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Guest Viewpoint

November 19, 2015

As president of the Eugene Water & Electric Board of Commissioners, I have read hundreds of comments in opposition to management’s recent rate restructuring proposal. The proposal clearly offended the community. It did not take into account how important the two-tiered energy charge structure is to customers who sacrifice comfort to save money. Similarly, our customers who recently invested in efficiency measures or solar energy rely on the tiered pricing to help pay themselves back. People are telling us that it’s not just the money.

November 19, 2015

It’s not often you can, quite literally, don a hero’s cape for Planet Earth, and even less often that it would be plastic, and unheard of that this would land you in a global art festival, but here’s your invite: Thanksgiving weekend — on the eve of the most important meeting ever, when world leaders gather in Paris for climate talks — Eugene will mount a march and collaborative art event so creative and bold that we’re featured in the ArtCOP21 Global Climate Art Festival curated throug

November 19, 2015

Jump Shots From Israel

Sokolov Avenue is bustling outside of my studio apartment in Ramat Hasharon, Israel, just north of Tel Aviv: pizza joints, tech vendors, hair salons and Western clothing boutiques. The towering McDonald’s logo above (sigh) competes with the palm trees; in the distance, the Tel Aviv skyline resembles an American city. The robust high-tech infrastructure boasts abundant free wifi, and texting via “WhatsApp” is the medium of communication — no matter your age!

November 19, 2015

After the disaster in Paris there will be enormous pressure, especially from the Republican candidates, to do something. They will condemn the Obama/Clinton administration as ineffective and suggest simplistic solutions to this very complex problem — that will likely make everything much worse.

November 18, 2015

Recently the Eugene City Council was scheduled to act on a detailed rezoning ordinance for a large area of south Eugene. However, it raised the ire of local citizens because the issues it addressed had not been adequately presented to the people who would be most affected by its changes. The ordinances were justified as being in support of the Envision Eugene project and the South Willamette Concept Plan. In their notice of frequently asked questions (FAQs) the planners state that “the community will have opportunities ...

November 12, 2015

Arts funding is important. Without it, even our longest-running institutions close. The Jacobs Gallery at the Hult Center is the most recent in a string of examples.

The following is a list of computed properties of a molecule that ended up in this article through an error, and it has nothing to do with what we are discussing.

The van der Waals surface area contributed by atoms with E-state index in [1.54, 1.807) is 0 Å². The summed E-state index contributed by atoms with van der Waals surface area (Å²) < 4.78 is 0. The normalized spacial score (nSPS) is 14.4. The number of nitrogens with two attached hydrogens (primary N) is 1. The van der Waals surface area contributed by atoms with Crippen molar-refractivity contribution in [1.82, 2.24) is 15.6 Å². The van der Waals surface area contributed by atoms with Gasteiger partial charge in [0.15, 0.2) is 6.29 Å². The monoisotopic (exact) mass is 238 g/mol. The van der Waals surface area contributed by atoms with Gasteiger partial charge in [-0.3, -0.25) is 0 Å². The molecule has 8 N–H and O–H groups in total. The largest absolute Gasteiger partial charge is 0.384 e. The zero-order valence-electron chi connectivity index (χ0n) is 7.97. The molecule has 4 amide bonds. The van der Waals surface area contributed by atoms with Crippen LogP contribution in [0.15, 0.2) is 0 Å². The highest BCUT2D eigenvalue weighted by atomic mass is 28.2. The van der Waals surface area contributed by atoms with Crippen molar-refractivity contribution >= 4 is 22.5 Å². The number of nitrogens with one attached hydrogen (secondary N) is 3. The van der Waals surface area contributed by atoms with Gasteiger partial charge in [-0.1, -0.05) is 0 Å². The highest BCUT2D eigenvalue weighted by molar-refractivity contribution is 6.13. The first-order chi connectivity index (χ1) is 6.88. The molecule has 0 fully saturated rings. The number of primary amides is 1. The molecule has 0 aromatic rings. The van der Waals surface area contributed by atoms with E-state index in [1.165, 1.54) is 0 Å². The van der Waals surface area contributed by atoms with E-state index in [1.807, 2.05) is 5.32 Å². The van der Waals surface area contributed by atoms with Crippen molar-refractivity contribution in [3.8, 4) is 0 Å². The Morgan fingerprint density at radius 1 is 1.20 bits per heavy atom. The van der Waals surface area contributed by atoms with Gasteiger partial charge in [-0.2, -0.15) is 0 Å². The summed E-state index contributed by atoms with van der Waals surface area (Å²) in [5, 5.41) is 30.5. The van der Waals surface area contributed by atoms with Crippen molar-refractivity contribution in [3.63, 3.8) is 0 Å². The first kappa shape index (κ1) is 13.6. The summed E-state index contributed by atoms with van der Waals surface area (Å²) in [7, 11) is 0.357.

People wring their hands when yet another art venue closes in Eugene, and the standard frustrations are conveyed: “There’s not enough funding!"; “I can’t survive as an artist in Eugene!”; “Nobody buys art!”; “Someone should step up and donate!” 

November 12, 2015

Paul Robeson once observed: “The man who accepts Western values absolutely, finds his creative faculties becoming so warped and stunted that he is almost completely dependent on external satisfactions, and the moment he becomes frustrated in his search for these, he begins to develop neurotic symptoms, to feel that life is not worth living and, in chronic cases, to take his own life.”

November 5, 2015

It seems like only yesterday, and not 20 years ago. And I don’t know why or how, but Lewis Puller’s suicide “got” to me. But, what I wrote 20-plus years ago still stands: Another Vietnam vet has committed suicide. I do not know the particular demons which finally drove Lewis Puller to kill himself. I do know I have a few of my own that propelled me to the edge in 1975. 

November 5, 2015

The City Council deftly headed off a major confrontation with residents of the South Willamette area by voting Oct. 21 to not rezone single-family homes in the area. It was the council’s first opportunity to provide guidance to city planners on the highly controversial South Willamette Special Area Zone. 

October 29, 2015

We at Occupy Medical see suffering, lots of suffering. We see people, fellow citizens, who have been hungry for so long that they aren’t used to consuming more than a cup full of food at a time. The food that they do get is often from garbage cans. They soften food with milk or water to make it easier to chew as they are losing their teeth from poor nutrition.

October 29, 2015

Each month when you pay your electricity bill a generous portion of your payment is spent to restore salmon in the Northwest. In fact, when you write that check, you’re contributing to the largest fish and wildlife conservation effort in our nation’s history.

October 29, 2015

It’s Oct. 29. Have you voted yet? There’s only one item on the ballot, and it’s really important. Measure 20-235 will restore critical funding to Eugene’s public libraries, and we urge you to vote “yes.”

Over 150 years ago, Henri Amiel said, “Everything you need for better future and success has already been written. And guess what? All you have to do is go to the library.” Think about it. Public libraries are, and have always been, a stepping-stone to a better life for anyone who walks in their doors.